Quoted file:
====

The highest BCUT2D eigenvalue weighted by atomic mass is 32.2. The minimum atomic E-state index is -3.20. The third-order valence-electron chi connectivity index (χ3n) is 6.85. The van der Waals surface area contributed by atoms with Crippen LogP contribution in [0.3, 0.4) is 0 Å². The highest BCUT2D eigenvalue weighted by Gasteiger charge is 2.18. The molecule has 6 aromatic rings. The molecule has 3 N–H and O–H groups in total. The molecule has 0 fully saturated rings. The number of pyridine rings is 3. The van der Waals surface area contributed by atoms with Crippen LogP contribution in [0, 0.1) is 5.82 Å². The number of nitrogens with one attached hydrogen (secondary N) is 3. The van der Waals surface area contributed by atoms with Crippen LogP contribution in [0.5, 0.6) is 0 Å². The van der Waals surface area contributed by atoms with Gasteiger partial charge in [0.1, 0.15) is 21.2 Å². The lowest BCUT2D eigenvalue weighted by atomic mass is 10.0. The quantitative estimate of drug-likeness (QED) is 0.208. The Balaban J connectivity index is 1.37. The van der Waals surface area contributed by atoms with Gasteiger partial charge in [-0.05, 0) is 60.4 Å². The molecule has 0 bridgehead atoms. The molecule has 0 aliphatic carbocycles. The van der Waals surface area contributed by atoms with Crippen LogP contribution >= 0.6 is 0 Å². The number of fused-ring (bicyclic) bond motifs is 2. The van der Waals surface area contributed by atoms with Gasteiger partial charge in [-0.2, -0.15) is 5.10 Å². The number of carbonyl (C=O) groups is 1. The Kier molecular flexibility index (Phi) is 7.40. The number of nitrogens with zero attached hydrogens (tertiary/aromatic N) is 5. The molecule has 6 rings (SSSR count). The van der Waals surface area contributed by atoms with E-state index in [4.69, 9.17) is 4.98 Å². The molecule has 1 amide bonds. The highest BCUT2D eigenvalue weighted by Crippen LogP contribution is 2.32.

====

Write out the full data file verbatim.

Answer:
The highest BCUT2D eigenvalue weighted by atomic mass is 32.2. The minimum atomic E-state index is -3.20. The third-order valence-electron chi connectivity index (χ3n) is 6.85. The van der Waals surface area contributed by atoms with Crippen LogP contribution in [0.3, 0.4) is 0 Å². The highest BCUT2D eigenvalue weighted by Gasteiger charge is 2.18. The molecule has 6 aromatic rings. The molecule has 3 N–H and O–H groups in total. The molecule has 0 fully saturated rings. The number of pyridine rings is 3. The van der Waals surface area contributed by atoms with Crippen LogP contribution in [0, 0.1) is 5.82 Å². The number of nitrogens with one attached hydrogen (secondary N) is 3. The van der Waals surface area contributed by atoms with Crippen LogP contribution in [0.5, 0.6) is 0 Å². The van der Waals surface area contributed by atoms with Gasteiger partial charge in [0.1, 0.15) is 21.2 Å². The lowest BCUT2D eigenvalue weighted by atomic mass is 10.0. The quantitative estimate of drug-likeness (QED) is 0.208. The Balaban J connectivity index is 1.37. The van der Waals surface area contributed by atoms with Gasteiger partial charge in [-0.05, 0) is 60.4 Å². The molecule has 0 bridgehead atoms. The molecule has 0 aliphatic carbocycles. The van der Waals surface area contributed by atoms with Crippen LogP contribution >= 0.6 is 0 Å². The number of fused-ring (bicyclic) bond motifs is 2. The van der Waals surface area contributed by atoms with Gasteiger partial charge in [-0.2, -0.15) is 5.10 Å². The number of carbonyl (C=O) groups is 1. The Kier molecular flexibility index (Phi) is 7.40. The number of nitrogens with zero attached hydrogens (tertiary/aromatic N) is 5. The molecule has 6 rings (SSSR count). The van der Waals surface area contributed by atoms with E-state index in [4.69, 9.17) is 4.98 Å². The molecule has 1 amide bonds. The highest BCUT2D eigenvalue weighted by Crippen LogP contribution is 2.32.